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Dogs And Families - Some Safety Tips To Remember

Introducing your children to the responsibilities and perks of pet ownership from a young age and fostering in your children a lifelong love of and respect for our canine companions are just some of the benefits that can accompany having a family dog. A family dog can be your child’s best friend, greatest advocate and most important teacher, and there is no denying the fact that growing up with a dog around helps to develop a whole host of skills and positive traits in the child. 

However, it is vitally important to make sure that dog ownership is a positive experience for your children, as negative experiences with dogs when young can be very formative, and go on to have an impact on how your child views dogs for the remainder of their lives. Added to this, there are of course safety considerations to bear in mind in order to protect your child and ensure that your dog never hurts them deliberately or inadvertently, something that all parents should pay close attention to. In this article, we will cover the most important aspects to consider regarding dogs, families and safety.

Choosing the right dog

Picking the right dog for a family environment is vital, as not all dogs are amenable to the presence of children, depending on their age and personality. You should always select your dog for their personality and tolerance of children and ensure that the dog is laid back and not prone to snapping or aggression, even when teased or hassled by your children. Obviously you will need to work on ensuring that your child respects your dog and does not harass them or incite them to aggression or snapping, but it is important to pick a dog that will tolerate mistakes along the way, for the safety of your child.

Training the dog

Good training is the key to canine obedience, and ensuring that your dog is controlled, manageable and well behaved. This is especially true when your dog will spend a lot of time around children, and you should incorporate your children into your dog training and management regime in order to provide clear and unambiguous boundaries for your dog as to what is and is not ok.

Training the children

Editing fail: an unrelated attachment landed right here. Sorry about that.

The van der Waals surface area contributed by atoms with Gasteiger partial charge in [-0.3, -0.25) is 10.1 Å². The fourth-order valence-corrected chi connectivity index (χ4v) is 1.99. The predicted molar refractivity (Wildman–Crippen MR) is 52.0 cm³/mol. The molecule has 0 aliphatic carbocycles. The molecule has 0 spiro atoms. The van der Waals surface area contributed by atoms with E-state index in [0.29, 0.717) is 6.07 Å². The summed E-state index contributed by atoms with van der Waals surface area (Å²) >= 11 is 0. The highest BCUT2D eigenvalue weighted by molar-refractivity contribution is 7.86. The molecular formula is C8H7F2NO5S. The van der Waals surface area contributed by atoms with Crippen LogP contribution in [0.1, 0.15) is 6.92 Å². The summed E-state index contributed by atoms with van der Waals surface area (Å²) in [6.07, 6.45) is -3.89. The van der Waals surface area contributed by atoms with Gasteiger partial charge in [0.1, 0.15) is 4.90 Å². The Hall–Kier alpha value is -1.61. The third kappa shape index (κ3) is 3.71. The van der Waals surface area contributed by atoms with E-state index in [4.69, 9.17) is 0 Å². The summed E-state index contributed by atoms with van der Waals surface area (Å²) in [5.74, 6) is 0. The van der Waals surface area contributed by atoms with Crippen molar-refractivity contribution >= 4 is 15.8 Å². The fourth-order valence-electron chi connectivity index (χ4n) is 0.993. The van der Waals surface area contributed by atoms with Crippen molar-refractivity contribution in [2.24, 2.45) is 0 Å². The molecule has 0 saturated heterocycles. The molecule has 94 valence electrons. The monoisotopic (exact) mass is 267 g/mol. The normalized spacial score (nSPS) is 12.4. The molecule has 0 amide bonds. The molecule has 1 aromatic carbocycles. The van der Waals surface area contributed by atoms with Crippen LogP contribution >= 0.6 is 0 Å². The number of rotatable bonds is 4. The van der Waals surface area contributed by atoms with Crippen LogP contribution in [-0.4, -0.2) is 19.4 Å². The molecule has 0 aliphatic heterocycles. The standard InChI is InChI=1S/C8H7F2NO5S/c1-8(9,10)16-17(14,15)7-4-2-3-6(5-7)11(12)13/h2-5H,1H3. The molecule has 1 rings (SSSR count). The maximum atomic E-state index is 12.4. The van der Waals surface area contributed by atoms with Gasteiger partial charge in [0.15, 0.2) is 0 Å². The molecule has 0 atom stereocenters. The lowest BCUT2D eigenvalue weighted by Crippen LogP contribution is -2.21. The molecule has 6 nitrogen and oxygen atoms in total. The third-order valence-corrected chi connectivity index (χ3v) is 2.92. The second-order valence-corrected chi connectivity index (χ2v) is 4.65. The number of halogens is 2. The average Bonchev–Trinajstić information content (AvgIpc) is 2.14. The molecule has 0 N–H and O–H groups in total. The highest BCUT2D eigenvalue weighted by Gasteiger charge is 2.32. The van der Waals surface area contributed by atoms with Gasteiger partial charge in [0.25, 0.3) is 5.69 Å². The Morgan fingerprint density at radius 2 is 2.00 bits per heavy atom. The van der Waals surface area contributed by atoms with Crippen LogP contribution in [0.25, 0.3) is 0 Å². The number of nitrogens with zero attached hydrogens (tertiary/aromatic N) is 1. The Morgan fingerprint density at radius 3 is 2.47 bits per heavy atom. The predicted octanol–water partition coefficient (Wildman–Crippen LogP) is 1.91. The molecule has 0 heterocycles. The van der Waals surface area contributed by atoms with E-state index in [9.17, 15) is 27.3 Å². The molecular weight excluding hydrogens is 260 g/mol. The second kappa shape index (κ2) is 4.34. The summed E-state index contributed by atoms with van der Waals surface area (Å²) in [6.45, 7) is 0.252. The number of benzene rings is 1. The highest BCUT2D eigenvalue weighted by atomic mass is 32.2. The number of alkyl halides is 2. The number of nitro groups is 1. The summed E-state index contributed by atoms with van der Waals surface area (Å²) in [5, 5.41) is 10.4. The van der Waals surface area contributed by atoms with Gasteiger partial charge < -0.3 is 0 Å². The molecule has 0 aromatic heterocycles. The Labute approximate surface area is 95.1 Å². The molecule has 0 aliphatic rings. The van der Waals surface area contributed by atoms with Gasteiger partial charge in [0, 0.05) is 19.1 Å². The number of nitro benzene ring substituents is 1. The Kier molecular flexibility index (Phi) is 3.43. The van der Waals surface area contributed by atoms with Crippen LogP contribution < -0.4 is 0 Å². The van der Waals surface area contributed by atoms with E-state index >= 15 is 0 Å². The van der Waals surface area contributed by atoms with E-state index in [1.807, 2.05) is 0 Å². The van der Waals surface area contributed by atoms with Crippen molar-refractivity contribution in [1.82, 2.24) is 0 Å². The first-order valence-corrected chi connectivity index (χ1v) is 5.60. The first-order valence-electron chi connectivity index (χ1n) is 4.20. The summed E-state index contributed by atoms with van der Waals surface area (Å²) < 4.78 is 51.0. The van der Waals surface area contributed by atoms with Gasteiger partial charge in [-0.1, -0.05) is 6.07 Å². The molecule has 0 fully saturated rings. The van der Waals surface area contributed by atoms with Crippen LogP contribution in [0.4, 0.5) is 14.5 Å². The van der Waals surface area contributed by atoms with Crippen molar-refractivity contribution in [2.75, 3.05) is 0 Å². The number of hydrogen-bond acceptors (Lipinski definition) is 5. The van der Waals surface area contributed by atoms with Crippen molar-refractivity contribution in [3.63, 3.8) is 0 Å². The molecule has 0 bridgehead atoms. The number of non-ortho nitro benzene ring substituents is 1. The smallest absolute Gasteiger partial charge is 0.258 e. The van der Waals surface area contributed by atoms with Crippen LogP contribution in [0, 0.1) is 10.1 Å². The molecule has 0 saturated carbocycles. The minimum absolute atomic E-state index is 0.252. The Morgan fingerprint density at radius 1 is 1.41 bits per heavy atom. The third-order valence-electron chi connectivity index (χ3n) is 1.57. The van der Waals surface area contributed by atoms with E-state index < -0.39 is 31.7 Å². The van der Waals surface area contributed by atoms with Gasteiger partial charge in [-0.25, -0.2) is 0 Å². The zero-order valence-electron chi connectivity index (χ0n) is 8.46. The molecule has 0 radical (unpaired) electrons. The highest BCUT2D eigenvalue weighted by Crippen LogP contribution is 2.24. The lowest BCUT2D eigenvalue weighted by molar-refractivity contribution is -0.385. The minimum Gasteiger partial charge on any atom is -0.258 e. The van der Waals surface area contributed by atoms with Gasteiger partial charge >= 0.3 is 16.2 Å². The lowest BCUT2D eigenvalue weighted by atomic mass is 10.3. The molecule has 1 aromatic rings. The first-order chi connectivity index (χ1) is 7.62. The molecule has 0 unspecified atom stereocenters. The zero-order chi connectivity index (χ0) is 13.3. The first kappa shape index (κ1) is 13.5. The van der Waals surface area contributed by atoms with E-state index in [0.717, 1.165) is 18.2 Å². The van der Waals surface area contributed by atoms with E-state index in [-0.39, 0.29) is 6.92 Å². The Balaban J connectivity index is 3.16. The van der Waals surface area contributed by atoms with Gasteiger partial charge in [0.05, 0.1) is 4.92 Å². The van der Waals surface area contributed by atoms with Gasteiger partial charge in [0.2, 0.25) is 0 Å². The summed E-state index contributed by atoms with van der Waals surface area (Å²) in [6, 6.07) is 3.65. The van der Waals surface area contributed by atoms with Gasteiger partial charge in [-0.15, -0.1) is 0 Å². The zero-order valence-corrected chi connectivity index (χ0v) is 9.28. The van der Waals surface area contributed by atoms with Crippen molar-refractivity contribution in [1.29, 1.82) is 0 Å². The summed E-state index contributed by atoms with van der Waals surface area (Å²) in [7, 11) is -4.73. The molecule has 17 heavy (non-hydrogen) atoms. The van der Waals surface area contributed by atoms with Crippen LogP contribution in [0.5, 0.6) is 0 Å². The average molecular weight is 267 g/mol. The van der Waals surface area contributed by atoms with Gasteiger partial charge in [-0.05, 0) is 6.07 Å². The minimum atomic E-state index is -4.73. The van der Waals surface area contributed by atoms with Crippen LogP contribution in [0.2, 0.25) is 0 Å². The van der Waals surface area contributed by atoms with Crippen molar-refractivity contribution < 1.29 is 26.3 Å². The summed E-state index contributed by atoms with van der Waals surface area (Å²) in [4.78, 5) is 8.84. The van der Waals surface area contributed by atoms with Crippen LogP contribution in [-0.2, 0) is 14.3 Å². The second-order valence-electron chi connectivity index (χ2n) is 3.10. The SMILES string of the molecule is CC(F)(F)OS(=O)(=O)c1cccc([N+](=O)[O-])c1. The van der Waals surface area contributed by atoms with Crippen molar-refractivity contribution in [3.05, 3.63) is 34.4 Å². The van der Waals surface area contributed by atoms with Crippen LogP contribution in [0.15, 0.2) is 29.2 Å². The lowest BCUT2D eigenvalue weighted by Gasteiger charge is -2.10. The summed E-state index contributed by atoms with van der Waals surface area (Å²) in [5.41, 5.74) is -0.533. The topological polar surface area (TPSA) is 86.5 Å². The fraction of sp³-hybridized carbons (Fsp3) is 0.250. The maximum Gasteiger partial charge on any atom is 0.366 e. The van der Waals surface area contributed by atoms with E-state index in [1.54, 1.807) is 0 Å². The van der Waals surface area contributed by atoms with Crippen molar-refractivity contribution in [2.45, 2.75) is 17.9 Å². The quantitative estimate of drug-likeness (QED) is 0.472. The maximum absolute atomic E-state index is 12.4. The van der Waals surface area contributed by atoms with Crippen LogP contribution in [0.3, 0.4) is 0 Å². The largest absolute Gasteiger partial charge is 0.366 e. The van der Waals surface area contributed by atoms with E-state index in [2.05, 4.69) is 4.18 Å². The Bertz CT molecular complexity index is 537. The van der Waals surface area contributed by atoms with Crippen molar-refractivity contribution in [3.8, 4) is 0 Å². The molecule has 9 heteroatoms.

Just as important as training the dog is training the child or children that will live with the dog too! You should never leave children who are too young to understand appropriate behaviour with dogs alone with your dog, and as soon as your child is old enough, begin to teach them about how to handle and speak to your dog, how to read their body language, and how to respect your dog’s need for space and consideration.

Supervision

Ensure that younger children are supervised around dogs at all times, and if your older children have friends over, that they are monitored around your dog as well, even if they have dogs of their own at home. Never leave your dog unattended around babies or toddlers, and watch your children’s interactions with your dog carefully. Even when your child is old and experienced enough to spend time with your dog alone, take stock of the situation now and then and ensure that the behaviour of both child and dog is safe and appropriate.

Quiet zones

Make sure that your dog has his own personal space, such as a room or a bed that he can use for time outs when he does not wish to play or be bothered. Make sure that your children know about this and respect it, and learn that when your dog retreats to his quiet zone, he is to be left alone. Similarly, make sure that at least one area of the home is out of bounds to your dog but open to your child, so that they can have some dog-free space if they wish to as well.

Ground rules

Ground rules for both dog and child are important, over and above the general process of training the dog and the child about how to behave around each other. Your dog should understand that the little people are part of their pack but not to be bossed around (or herded, in the case of some dogs!) and that the kids aren’t fair game for getting their own way or begging for food from when the adults say no. Similarly, ensure that your child doesn’t blur the boundaries for your dog and sabotage your training by allowing or encouraging your dog to do something that they are not allowed to, for instance, getting onto the furniture or going into rooms they are not permitted to use, or feeding treats ad hoc. 

Dogs should not be allowed to sleep on children’s beds, and you should also teach your children as soon as they are old enough about good hygiene around dogs, such as not allowing the dog to lick their face, and how and when to wash their hands after handling your dog. While considerations of safety around dogs for parents usually refer to physical interactions and ensuring that your child does not get hurt or bitten, it is important not to overlook the health and hygiene considerations of dog ownership for children either!


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